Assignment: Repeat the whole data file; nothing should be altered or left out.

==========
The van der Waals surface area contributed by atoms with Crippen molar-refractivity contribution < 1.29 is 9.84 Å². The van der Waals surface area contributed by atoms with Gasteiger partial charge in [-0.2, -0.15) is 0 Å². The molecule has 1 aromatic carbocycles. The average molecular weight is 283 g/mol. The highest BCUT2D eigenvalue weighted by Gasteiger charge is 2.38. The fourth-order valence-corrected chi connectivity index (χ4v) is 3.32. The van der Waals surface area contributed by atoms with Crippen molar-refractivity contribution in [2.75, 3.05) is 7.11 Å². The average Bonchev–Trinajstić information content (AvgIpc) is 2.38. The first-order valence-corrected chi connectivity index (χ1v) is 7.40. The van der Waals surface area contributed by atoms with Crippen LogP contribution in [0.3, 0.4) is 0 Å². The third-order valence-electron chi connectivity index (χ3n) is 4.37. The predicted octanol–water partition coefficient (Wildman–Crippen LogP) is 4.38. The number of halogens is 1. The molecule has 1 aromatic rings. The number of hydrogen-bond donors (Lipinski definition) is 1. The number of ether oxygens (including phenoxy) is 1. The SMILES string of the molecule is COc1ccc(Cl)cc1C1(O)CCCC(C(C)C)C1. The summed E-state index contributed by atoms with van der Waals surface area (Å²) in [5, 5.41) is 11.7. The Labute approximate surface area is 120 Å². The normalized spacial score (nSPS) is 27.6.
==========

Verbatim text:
The van der Waals surface area contributed by atoms with Crippen molar-refractivity contribution < 1.29 is 9.84 Å². The van der Waals surface area contributed by atoms with Gasteiger partial charge in [-0.2, -0.15) is 0 Å². The molecule has 1 aromatic carbocycles. The average molecular weight is 283 g/mol. The highest BCUT2D eigenvalue weighted by Gasteiger charge is 2.38. The fourth-order valence-corrected chi connectivity index (χ4v) is 3.32. The van der Waals surface area contributed by atoms with Crippen molar-refractivity contribution in [2.75, 3.05) is 7.11 Å². The average Bonchev–Trinajstić information content (AvgIpc) is 2.38. The first-order valence-corrected chi connectivity index (χ1v) is 7.40. The van der Waals surface area contributed by atoms with Crippen LogP contribution in [0.3, 0.4) is 0 Å². The third-order valence-electron chi connectivity index (χ3n) is 4.37. The predicted octanol–water partition coefficient (Wildman–Crippen LogP) is 4.38. The number of halogens is 1. The molecule has 1 aromatic rings. The number of hydrogen-bond donors (Lipinski definition) is 1. The number of ether oxygens (including phenoxy) is 1. The SMILES string of the molecule is COc1ccc(Cl)cc1C1(O)CCCC(C(C)C)C1. The summed E-state index contributed by atoms with van der Waals surface area (Å²) in [5, 5.41) is 11.7. The Labute approximate surface area is 120 Å². The normalized spacial score (nSPS) is 27.6.